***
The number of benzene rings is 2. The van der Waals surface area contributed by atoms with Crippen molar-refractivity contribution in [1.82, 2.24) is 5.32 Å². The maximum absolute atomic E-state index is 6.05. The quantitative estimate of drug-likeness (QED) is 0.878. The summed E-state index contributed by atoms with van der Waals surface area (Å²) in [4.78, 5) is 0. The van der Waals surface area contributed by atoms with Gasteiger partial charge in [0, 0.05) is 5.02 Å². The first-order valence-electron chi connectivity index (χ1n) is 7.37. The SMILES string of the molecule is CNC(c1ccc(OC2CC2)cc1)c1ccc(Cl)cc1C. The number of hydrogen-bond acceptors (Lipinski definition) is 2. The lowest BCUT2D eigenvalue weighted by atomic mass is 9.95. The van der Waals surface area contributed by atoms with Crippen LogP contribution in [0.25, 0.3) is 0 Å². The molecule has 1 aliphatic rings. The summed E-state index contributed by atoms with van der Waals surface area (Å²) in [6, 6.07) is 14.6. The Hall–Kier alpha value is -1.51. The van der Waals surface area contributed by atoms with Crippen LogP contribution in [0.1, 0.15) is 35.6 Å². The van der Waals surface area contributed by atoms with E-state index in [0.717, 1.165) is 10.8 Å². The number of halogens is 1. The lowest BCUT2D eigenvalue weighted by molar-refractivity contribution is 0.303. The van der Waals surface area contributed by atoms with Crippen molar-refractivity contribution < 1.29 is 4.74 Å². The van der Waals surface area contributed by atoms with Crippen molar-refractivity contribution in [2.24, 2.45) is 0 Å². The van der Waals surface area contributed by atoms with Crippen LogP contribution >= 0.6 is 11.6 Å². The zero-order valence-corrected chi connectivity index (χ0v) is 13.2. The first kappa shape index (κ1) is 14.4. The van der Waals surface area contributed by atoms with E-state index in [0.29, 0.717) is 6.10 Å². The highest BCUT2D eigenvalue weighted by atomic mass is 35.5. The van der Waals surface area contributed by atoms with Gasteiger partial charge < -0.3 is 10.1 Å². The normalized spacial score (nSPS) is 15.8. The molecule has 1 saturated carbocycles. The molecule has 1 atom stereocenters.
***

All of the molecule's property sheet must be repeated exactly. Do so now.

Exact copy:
The number of benzene rings is 2. The van der Waals surface area contributed by atoms with Crippen molar-refractivity contribution in [1.82, 2.24) is 5.32 Å². The maximum absolute atomic E-state index is 6.05. The quantitative estimate of drug-likeness (QED) is 0.878. The summed E-state index contributed by atoms with van der Waals surface area (Å²) in [4.78, 5) is 0. The van der Waals surface area contributed by atoms with Gasteiger partial charge in [0, 0.05) is 5.02 Å². The first-order valence-electron chi connectivity index (χ1n) is 7.37. The SMILES string of the molecule is CNC(c1ccc(OC2CC2)cc1)c1ccc(Cl)cc1C. The number of hydrogen-bond acceptors (Lipinski definition) is 2. The lowest BCUT2D eigenvalue weighted by atomic mass is 9.95. The van der Waals surface area contributed by atoms with Crippen LogP contribution in [0.25, 0.3) is 0 Å². The molecule has 1 aliphatic rings. The summed E-state index contributed by atoms with van der Waals surface area (Å²) in [6, 6.07) is 14.6. The Hall–Kier alpha value is -1.51. The van der Waals surface area contributed by atoms with Crippen LogP contribution in [0.1, 0.15) is 35.6 Å². The van der Waals surface area contributed by atoms with E-state index in [0.717, 1.165) is 10.8 Å². The number of halogens is 1. The lowest BCUT2D eigenvalue weighted by molar-refractivity contribution is 0.303. The van der Waals surface area contributed by atoms with Crippen molar-refractivity contribution < 1.29 is 4.74 Å². The van der Waals surface area contributed by atoms with Crippen molar-refractivity contribution in [2.24, 2.45) is 0 Å². The van der Waals surface area contributed by atoms with Crippen LogP contribution >= 0.6 is 11.6 Å². The zero-order valence-corrected chi connectivity index (χ0v) is 13.2. The first kappa shape index (κ1) is 14.4. The van der Waals surface area contributed by atoms with E-state index in [0.29, 0.717) is 6.10 Å². The highest BCUT2D eigenvalue weighted by atomic mass is 35.5. The van der Waals surface area contributed by atoms with Gasteiger partial charge < -0.3 is 10.1 Å². The normalized spacial score (nSPS) is 15.8. The molecule has 1 saturated carbocycles. The molecule has 1 atom stereocenters.